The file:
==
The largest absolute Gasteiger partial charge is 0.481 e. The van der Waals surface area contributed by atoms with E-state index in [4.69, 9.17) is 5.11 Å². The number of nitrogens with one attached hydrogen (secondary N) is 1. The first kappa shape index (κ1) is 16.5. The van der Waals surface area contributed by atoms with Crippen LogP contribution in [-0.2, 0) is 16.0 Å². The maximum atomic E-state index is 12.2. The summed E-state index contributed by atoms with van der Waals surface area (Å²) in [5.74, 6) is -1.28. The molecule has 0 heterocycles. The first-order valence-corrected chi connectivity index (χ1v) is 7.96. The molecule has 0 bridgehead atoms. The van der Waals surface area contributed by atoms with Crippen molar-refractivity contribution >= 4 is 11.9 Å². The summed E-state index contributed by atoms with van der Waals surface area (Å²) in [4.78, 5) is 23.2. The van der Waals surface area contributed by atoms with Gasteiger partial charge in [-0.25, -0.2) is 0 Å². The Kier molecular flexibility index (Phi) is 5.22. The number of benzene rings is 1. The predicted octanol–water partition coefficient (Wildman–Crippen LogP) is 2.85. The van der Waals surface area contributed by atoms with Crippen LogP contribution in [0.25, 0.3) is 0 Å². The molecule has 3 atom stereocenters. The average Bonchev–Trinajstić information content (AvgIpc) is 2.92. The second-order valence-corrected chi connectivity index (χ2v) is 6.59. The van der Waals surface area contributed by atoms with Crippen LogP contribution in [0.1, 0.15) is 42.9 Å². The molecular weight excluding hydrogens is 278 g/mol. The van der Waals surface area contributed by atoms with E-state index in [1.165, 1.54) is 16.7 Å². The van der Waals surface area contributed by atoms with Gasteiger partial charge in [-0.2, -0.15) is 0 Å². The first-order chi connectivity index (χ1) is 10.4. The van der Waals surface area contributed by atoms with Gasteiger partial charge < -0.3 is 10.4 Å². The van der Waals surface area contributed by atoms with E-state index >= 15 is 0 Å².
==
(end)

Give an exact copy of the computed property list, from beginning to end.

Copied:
The largest absolute Gasteiger partial charge is 0.481 e. The van der Waals surface area contributed by atoms with E-state index in [4.69, 9.17) is 5.11 Å². The number of nitrogens with one attached hydrogen (secondary N) is 1. The first kappa shape index (κ1) is 16.5. The van der Waals surface area contributed by atoms with Crippen LogP contribution in [-0.2, 0) is 16.0 Å². The maximum atomic E-state index is 12.2. The summed E-state index contributed by atoms with van der Waals surface area (Å²) in [5.74, 6) is -1.28. The molecule has 0 heterocycles. The first-order valence-corrected chi connectivity index (χ1v) is 7.96. The molecule has 0 bridgehead atoms. The van der Waals surface area contributed by atoms with Crippen molar-refractivity contribution >= 4 is 11.9 Å². The summed E-state index contributed by atoms with van der Waals surface area (Å²) in [4.78, 5) is 23.2. The van der Waals surface area contributed by atoms with Gasteiger partial charge in [-0.25, -0.2) is 0 Å². The Kier molecular flexibility index (Phi) is 5.22. The number of benzene rings is 1. The predicted octanol–water partition coefficient (Wildman–Crippen LogP) is 2.85. The van der Waals surface area contributed by atoms with Crippen LogP contribution in [0.25, 0.3) is 0 Å². The molecule has 3 atom stereocenters. The average Bonchev–Trinajstić information content (AvgIpc) is 2.92. The second-order valence-corrected chi connectivity index (χ2v) is 6.59. The van der Waals surface area contributed by atoms with Crippen LogP contribution in [0.1, 0.15) is 42.9 Å². The molecular weight excluding hydrogens is 278 g/mol. The van der Waals surface area contributed by atoms with E-state index in [1.165, 1.54) is 16.7 Å². The van der Waals surface area contributed by atoms with Gasteiger partial charge in [-0.2, -0.15) is 0 Å². The first-order chi connectivity index (χ1) is 10.4. The van der Waals surface area contributed by atoms with Gasteiger partial charge < -0.3 is 10.4 Å². The van der Waals surface area contributed by atoms with E-state index >= 15 is 0 Å².